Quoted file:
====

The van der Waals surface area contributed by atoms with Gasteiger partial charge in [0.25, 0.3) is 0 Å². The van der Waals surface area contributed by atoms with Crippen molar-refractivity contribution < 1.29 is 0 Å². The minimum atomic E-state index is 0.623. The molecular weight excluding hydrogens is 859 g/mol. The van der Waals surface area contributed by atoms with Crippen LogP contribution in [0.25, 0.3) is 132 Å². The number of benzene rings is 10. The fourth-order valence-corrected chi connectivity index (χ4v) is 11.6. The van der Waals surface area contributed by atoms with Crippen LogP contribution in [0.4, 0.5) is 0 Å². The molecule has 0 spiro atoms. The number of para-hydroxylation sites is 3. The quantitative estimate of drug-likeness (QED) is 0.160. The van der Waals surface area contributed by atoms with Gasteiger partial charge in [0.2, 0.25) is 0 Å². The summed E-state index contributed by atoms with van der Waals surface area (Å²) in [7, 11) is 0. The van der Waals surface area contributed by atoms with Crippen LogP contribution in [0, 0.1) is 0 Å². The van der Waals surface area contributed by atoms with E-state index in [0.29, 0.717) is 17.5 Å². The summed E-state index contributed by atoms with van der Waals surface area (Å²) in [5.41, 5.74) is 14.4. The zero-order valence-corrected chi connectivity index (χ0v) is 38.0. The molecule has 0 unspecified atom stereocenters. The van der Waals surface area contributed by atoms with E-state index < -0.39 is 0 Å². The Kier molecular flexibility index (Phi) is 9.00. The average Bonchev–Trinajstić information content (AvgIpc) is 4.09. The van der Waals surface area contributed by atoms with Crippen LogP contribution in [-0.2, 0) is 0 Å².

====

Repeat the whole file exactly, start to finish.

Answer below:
The van der Waals surface area contributed by atoms with Gasteiger partial charge in [0.25, 0.3) is 0 Å². The van der Waals surface area contributed by atoms with Crippen molar-refractivity contribution < 1.29 is 0 Å². The minimum atomic E-state index is 0.623. The molecular weight excluding hydrogens is 859 g/mol. The van der Waals surface area contributed by atoms with Crippen LogP contribution in [0.25, 0.3) is 132 Å². The number of benzene rings is 10. The fourth-order valence-corrected chi connectivity index (χ4v) is 11.6. The van der Waals surface area contributed by atoms with Crippen LogP contribution in [0.4, 0.5) is 0 Å². The molecule has 0 spiro atoms. The number of para-hydroxylation sites is 3. The quantitative estimate of drug-likeness (QED) is 0.160. The van der Waals surface area contributed by atoms with Gasteiger partial charge in [0.2, 0.25) is 0 Å². The summed E-state index contributed by atoms with van der Waals surface area (Å²) in [7, 11) is 0. The van der Waals surface area contributed by atoms with Crippen LogP contribution in [0, 0.1) is 0 Å². The van der Waals surface area contributed by atoms with E-state index in [0.29, 0.717) is 17.5 Å². The summed E-state index contributed by atoms with van der Waals surface area (Å²) in [5.41, 5.74) is 14.4. The zero-order valence-corrected chi connectivity index (χ0v) is 38.0. The molecule has 0 unspecified atom stereocenters. The van der Waals surface area contributed by atoms with E-state index < -0.39 is 0 Å². The Kier molecular flexibility index (Phi) is 9.00. The average Bonchev–Trinajstić information content (AvgIpc) is 4.09. The van der Waals surface area contributed by atoms with Crippen LogP contribution in [-0.2, 0) is 0 Å².